The Commission and the U.S. Department of Commerce both have roles in these investigations, but each addresses a different question. Commerce determines whether the alleged dumping or subsidizing is happening, and if so, the margin of dumping or amount of subsidy. The Commission determines whether the U.S. industry is materially injured or threatened with material injury by reason of the imports under investigation. If both Commerce and the Commission reach affirmative final determinations on their individual questions, then Commerce will issue an antidumping duty order to offset the dumping or a countervailing duty order to offset the subsidy.

As a small business, you may receive general information and technical assistance from the Trade Remedy Assistance Office (TRAO). Technical assistance includes informal advice and assistance, including informal legal support, intended to enable eligible small entities to determine the appropriateness of pursuing remedies under Title VII, to prepare petitions, and to seek to obtain the remedies available under Title VII. Technical assistance does not include legal representation of an eligible small business or advocacy on its behalf. Relevant USITC rules are in 19 CFR 213. [PDF]. For further information, contact the Trade Remedy Assistance Program Manager, Joshua Levy, by phone at (202) 205-3236 or 1 (800) 343-9822, or by email at trao@usitc.gov.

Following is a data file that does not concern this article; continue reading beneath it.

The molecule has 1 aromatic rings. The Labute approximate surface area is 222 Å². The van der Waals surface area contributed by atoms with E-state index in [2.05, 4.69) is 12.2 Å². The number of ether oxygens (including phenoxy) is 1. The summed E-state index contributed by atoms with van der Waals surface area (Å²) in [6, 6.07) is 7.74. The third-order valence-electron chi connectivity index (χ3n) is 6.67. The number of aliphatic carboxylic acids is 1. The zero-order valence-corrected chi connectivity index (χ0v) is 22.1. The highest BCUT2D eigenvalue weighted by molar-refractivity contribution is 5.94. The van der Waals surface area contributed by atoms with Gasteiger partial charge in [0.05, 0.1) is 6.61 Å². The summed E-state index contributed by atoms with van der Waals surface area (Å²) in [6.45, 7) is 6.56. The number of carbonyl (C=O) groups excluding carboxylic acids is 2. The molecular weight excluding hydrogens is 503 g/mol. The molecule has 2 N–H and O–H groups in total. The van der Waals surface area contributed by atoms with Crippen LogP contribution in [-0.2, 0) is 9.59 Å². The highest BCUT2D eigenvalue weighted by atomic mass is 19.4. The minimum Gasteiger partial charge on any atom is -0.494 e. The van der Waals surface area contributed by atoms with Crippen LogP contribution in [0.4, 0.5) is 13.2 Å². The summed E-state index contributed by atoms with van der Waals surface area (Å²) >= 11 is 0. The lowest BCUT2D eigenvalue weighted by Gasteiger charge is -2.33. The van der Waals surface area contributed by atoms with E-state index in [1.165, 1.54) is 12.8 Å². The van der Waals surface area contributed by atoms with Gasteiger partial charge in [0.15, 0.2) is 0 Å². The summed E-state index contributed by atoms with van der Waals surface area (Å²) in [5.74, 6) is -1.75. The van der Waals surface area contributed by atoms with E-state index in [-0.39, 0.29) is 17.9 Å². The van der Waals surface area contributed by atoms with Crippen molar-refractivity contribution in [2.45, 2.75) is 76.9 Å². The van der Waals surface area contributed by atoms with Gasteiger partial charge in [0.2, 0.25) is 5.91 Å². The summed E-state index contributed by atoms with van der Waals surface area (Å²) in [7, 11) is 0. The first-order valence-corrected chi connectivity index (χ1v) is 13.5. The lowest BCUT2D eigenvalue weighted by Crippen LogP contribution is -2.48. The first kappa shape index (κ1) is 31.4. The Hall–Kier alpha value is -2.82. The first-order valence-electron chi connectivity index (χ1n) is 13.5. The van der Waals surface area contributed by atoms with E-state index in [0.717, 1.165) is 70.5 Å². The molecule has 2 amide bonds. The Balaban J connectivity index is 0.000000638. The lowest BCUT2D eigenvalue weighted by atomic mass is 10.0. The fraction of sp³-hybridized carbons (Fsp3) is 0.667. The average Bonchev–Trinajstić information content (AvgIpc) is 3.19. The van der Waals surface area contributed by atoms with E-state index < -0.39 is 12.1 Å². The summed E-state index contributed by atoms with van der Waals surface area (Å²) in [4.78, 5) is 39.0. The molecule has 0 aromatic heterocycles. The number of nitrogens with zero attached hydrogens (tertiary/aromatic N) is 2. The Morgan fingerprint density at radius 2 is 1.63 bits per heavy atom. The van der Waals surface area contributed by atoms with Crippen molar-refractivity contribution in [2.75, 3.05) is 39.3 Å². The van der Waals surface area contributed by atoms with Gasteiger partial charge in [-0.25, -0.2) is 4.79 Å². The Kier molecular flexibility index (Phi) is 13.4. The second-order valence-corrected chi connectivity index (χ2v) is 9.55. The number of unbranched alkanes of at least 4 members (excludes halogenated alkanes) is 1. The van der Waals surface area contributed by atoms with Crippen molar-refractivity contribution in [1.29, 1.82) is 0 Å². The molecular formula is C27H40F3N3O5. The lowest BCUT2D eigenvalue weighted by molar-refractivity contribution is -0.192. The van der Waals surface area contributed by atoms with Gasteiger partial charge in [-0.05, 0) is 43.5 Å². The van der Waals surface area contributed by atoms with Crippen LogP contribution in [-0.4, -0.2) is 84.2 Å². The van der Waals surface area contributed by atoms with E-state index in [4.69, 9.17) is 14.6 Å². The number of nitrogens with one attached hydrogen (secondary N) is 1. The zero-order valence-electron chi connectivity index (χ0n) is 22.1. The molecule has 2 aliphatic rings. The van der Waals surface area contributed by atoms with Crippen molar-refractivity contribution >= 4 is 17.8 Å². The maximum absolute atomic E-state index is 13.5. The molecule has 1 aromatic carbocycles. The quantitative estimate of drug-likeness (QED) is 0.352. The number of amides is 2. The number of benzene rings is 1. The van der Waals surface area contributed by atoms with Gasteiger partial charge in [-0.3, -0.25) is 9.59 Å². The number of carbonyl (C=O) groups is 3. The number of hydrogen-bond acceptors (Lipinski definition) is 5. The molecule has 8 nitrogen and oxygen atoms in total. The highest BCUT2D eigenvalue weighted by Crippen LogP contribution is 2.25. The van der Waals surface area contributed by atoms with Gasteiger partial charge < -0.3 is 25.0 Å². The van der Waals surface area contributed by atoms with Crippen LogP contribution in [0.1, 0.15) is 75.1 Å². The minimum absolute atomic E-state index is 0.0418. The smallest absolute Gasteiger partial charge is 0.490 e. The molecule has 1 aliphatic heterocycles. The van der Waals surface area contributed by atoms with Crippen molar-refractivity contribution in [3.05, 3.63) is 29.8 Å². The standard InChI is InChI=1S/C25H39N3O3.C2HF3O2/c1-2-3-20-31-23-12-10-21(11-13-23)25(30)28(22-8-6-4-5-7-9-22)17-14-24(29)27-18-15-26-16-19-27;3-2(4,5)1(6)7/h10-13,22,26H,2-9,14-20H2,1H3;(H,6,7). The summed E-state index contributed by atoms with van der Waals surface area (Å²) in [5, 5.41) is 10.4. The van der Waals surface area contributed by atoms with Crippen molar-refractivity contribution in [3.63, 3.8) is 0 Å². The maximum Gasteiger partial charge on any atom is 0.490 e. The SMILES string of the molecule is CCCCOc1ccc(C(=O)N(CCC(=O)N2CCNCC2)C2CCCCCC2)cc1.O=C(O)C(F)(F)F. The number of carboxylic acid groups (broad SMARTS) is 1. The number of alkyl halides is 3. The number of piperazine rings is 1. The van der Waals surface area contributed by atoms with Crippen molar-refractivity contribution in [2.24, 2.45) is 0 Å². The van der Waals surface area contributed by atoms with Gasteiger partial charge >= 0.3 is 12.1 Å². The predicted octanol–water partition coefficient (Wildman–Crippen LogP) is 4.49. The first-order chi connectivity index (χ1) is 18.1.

For additional FAQs related to AD/CVD investigations, please use this link: https://www.usitc.gov/faqs/import_injury_faqs.htm

I would like to know the status of a particular AD/CVD or Section 337 investigation. Where can I find this information?

Information regarding the status of a particular active AD/CVD investigation can be found at the following link: https://www.usitc.gov/trade_remedy/731_ad_701_cvd/investigations.htm. Public reports for completed AD/CVD investigations can be found at this link: https://www.usitc.gov/commission_publications_library/701_731. Information regarding active Section 337 investigations can be found at the following link: https://pubapps2.usitc.gov/337external/. Section 337 publications can be found at the following link: https://www.usitc.gov/commission_publications_library/337

For further information, or if you need help navigating these sites, contact the Trade Remedy Assistance Program Manager, Joshua Levy, by phone at (202) 205-3236 or 1 (800) 343-9822, or by email at trao@usitc.gov

What is the appropriate Harmonized Tariff System (HTS) number for the product I am importing?

You can ask questions about the HTS using the Commission’s “Ask Us a Tariff Question” portal (https://www.usitc.gov/tariff_affairs/hts_help). Your question will be directed to staff in our Office of Tariff Affairs and Trade Agreements (TATA), who will be able to give you informal technical assistance and guidance. For formal tariff classification rulings, you will need to contact the U.S. Customs and Border Protection (CBP) (https://www.cbp.gov/trade/rulings).